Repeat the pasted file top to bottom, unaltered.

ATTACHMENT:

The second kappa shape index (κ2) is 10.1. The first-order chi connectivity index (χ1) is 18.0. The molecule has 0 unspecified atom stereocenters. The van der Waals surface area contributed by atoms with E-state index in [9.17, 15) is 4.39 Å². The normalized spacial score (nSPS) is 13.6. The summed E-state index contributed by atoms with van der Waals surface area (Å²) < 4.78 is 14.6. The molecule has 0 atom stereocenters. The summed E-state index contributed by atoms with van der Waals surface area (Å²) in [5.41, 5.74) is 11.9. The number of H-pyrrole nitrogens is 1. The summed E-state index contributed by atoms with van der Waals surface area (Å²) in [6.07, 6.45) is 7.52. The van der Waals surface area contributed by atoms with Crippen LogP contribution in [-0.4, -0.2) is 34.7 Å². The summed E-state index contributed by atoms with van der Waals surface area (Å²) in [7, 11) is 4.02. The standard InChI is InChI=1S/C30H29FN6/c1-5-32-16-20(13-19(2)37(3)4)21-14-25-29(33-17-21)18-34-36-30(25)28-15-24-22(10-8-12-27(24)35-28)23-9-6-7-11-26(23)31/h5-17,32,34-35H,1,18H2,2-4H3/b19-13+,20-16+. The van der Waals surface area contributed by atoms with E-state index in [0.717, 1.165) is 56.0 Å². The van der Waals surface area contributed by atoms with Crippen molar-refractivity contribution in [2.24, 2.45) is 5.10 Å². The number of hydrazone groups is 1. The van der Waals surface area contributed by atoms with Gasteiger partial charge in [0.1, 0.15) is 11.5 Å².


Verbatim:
The second kappa shape index (κ2) is 10.1. The first-order chi connectivity index (χ1) is 18.0. The molecule has 0 unspecified atom stereocenters. The van der Waals surface area contributed by atoms with E-state index in [9.17, 15) is 4.39 Å². The normalized spacial score (nSPS) is 13.6. The summed E-state index contributed by atoms with van der Waals surface area (Å²) < 4.78 is 14.6. The molecule has 0 atom stereocenters. The summed E-state index contributed by atoms with van der Waals surface area (Å²) in [5.41, 5.74) is 11.9. The number of H-pyrrole nitrogens is 1. The summed E-state index contributed by atoms with van der Waals surface area (Å²) in [6.07, 6.45) is 7.52. The van der Waals surface area contributed by atoms with Crippen LogP contribution in [-0.4, -0.2) is 34.7 Å². The summed E-state index contributed by atoms with van der Waals surface area (Å²) in [7, 11) is 4.02. The standard InChI is InChI=1S/C30H29FN6/c1-5-32-16-20(13-19(2)37(3)4)21-14-25-29(33-17-21)18-34-36-30(25)28-15-24-22(10-8-12-27(24)35-28)23-9-6-7-11-26(23)31/h5-17,32,34-35H,1,18H2,2-4H3/b19-13+,20-16+. The van der Waals surface area contributed by atoms with E-state index in [0.717, 1.165) is 56.0 Å². The van der Waals surface area contributed by atoms with Crippen molar-refractivity contribution in [2.24, 2.45) is 5.10 Å². The number of hydrazone groups is 1. The van der Waals surface area contributed by atoms with Gasteiger partial charge in [0.1, 0.15) is 11.5 Å².